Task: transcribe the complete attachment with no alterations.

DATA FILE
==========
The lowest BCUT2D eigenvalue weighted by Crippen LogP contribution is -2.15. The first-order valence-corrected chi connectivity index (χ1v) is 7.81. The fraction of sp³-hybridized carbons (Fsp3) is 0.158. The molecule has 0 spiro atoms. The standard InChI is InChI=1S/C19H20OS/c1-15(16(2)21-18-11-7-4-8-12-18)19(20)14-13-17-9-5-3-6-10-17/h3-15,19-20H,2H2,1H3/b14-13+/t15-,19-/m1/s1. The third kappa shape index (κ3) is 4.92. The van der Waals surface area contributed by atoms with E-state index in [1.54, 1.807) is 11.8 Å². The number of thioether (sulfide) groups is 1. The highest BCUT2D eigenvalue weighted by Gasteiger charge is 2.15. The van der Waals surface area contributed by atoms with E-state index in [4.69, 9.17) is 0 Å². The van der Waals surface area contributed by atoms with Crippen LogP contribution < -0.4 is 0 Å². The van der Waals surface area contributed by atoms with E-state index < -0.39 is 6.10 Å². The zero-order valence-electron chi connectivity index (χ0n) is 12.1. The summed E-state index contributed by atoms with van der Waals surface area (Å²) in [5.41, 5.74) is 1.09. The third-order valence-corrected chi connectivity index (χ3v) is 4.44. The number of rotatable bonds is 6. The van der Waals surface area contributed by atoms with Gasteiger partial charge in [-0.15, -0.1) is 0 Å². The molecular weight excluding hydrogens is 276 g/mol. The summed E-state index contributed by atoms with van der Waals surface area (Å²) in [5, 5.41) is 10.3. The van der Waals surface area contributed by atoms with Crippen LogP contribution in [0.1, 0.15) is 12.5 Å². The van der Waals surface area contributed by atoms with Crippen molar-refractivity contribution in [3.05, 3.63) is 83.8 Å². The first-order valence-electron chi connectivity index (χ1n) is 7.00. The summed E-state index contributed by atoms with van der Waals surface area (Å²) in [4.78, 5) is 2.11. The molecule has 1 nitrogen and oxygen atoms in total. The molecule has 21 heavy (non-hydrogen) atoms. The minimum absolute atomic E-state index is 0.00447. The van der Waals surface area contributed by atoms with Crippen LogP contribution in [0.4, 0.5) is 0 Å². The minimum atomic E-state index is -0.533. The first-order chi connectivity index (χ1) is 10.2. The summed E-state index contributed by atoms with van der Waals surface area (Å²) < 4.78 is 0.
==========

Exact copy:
The lowest BCUT2D eigenvalue weighted by Crippen LogP contribution is -2.15. The first-order valence-corrected chi connectivity index (χ1v) is 7.81. The fraction of sp³-hybridized carbons (Fsp3) is 0.158. The molecule has 0 spiro atoms. The standard InChI is InChI=1S/C19H20OS/c1-15(16(2)21-18-11-7-4-8-12-18)19(20)14-13-17-9-5-3-6-10-17/h3-15,19-20H,2H2,1H3/b14-13+/t15-,19-/m1/s1. The third kappa shape index (κ3) is 4.92. The van der Waals surface area contributed by atoms with E-state index in [1.54, 1.807) is 11.8 Å². The number of thioether (sulfide) groups is 1. The highest BCUT2D eigenvalue weighted by Gasteiger charge is 2.15. The van der Waals surface area contributed by atoms with E-state index in [4.69, 9.17) is 0 Å². The van der Waals surface area contributed by atoms with Crippen LogP contribution < -0.4 is 0 Å². The van der Waals surface area contributed by atoms with E-state index < -0.39 is 6.10 Å². The zero-order valence-electron chi connectivity index (χ0n) is 12.1. The summed E-state index contributed by atoms with van der Waals surface area (Å²) in [5.41, 5.74) is 1.09. The third-order valence-corrected chi connectivity index (χ3v) is 4.44. The number of rotatable bonds is 6. The van der Waals surface area contributed by atoms with Gasteiger partial charge in [-0.15, -0.1) is 0 Å². The molecular weight excluding hydrogens is 276 g/mol. The summed E-state index contributed by atoms with van der Waals surface area (Å²) in [5, 5.41) is 10.3. The van der Waals surface area contributed by atoms with Crippen LogP contribution in [0.1, 0.15) is 12.5 Å². The van der Waals surface area contributed by atoms with Crippen molar-refractivity contribution in [3.05, 3.63) is 83.8 Å². The first-order valence-electron chi connectivity index (χ1n) is 7.00. The summed E-state index contributed by atoms with van der Waals surface area (Å²) in [4.78, 5) is 2.11. The molecule has 1 nitrogen and oxygen atoms in total. The molecule has 21 heavy (non-hydrogen) atoms. The minimum absolute atomic E-state index is 0.00447. The van der Waals surface area contributed by atoms with Crippen LogP contribution in [0.4, 0.5) is 0 Å². The minimum atomic E-state index is -0.533. The first-order chi connectivity index (χ1) is 10.2. The summed E-state index contributed by atoms with van der Waals surface area (Å²) < 4.78 is 0.